IT solutions are complex, cross functional, intricate and aspirational. It is no wonder that getting the right scope, requirements and solution is a persistent challenge. Frankly, IT solutions rarely meet these challenges, particularly in new areas and even more specifically on the first try. Project over-runs, weak benefits realization, poor quality, late deliveries, mulligans (do overs), etc. are all part of the IT experience.
Cynics will point to these ‘project failures’ as reasons why IT is inept, unable to deliver, not business relevant, etc. IT professionals themselves beat each other up in the same way quoting data from companies like the Standish Group, supporting their claim for more Agile development or trying to build a case for new tools, skills and people.
One of the reasons behind this situation is that IT often blindly takes on responsibility for delivering business requirements and goals that no amount of technology can achieve. When I have raised this point with CIOs and IT leaders they agree that realizing business value in certain areas requires business, leadership and operational changes that compliment technologies. Without those changes, there is no value regardless of how well IT does its job.
This post is about highlighting the warning signs, the types of requirements that are frequently found in IT projects, but are fundamentally delivered through business change.
View these words, and please add your own via comments, as little reminders for when IT may be signing up for requirements that cannot be delivered via technology alone:
- Coordination revolving around knowing the status of parts and orchestrating how those parts come together to create a result seems like a natural for IT. The major ‘management’ systems ERP, SCM, CRM, PDM etc. are all fundamentally about automating and coordinating transactions not necessarily the work, behaviors or outcomes required to deliver coordination across groups. If you have ever had someone say, that is another department, let me log into another system, then you know what I am referring to.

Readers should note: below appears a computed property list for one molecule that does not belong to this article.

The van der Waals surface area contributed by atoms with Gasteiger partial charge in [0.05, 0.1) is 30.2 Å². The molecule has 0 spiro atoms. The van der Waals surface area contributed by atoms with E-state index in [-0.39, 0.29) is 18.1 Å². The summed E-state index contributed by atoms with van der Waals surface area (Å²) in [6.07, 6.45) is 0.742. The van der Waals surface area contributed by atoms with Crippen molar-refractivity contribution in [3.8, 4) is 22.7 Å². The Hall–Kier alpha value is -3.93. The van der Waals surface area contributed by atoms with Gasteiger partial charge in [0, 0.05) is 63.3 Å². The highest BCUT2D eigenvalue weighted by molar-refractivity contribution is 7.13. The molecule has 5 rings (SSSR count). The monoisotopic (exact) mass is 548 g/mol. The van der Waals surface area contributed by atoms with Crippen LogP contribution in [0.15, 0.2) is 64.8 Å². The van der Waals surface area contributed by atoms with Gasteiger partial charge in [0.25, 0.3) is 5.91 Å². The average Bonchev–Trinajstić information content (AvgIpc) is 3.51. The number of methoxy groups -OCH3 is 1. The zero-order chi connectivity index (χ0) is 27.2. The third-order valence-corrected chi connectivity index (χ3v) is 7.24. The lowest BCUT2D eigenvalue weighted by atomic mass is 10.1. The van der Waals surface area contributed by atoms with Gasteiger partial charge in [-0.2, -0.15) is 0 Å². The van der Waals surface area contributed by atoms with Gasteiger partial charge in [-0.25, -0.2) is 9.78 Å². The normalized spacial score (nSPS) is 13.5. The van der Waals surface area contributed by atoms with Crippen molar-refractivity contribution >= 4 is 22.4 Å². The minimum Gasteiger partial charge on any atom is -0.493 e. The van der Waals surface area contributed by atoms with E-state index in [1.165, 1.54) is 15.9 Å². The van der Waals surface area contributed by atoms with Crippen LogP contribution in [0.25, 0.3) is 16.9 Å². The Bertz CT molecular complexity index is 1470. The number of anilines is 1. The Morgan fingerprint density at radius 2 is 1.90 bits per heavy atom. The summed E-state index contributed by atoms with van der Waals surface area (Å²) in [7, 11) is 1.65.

- Decision Making has been part of the promise of information technology since the 1960’s and decision support systems. The algebra of decision-making and IT is simple: better decisions come from having more and better information. Improve the information you have and the belief is that you will make better decisions – regardless of the skills, techniques and abilities of those making the decisions. That represents a warning signs as the volume of information does not raise the ability of the decision maker.
- Collaboration is a frequent requirement and rational for investing in IT. Technology does enable coordination by connecting people through integrated workflows, information, deliverables, etc. That level of connection often results in your ability to co-labor together, but not collaborate in the way most people desire when they think about adopting new technology. People collaborate when they see collaboration as the best way to do their work and the management systems support collaboration.
- Speed/Cycle Time – the introduction of new technology to make people and systems go faster is the epitome of technology playing a business enabling role as people have to make the conscious decision to work faster, abandon past practices, etc.
- Innovation is perhaps the most common business goal that is over attributed to technology. Isn’t technology a major source of innovation? It is. But innovation is the adoption of new ways of working to reach new performance levels, not the presence of new IT systems or technologies. You innovate in terms of how you use technology not because you have it.
Coordination, decision-making, collaboration, speed, control and innovation each are aspects of most IT based business cases. IT systems can deliver the technical requirements, the tools that support these goals but without a change in behavior, adoption of new work patterns, application of information in new ways and managing to new objectives those investments are worth less as …
IT recapitalizes the cost base
of past functionality,
with limited gain as
new IT solutions
retain old business practices.
Now you may see this as a call for better change management and leadership.
Conventional wisdom holds that these ‘after the fact’ remedies will solve the problem. If only you just do them right. That advice is weak and not helpful, of course it would work if we did it right. Right in the sense that the business makes coordinating changes in its operational, organizational and management practices to realize the required behaviors for coordination, decision-making, collaboration, etc.
I believe that recognizing these warning sides can help IT avoid situations where it takes on responsibility for outcomes that no amount of technology can deliver. The gap between desired intent, which requires business change and realized IT functionality, is a major reason for why IT enables the business.
So, what can IT deliver, what are the requirements that can be delivered via technology capability alone?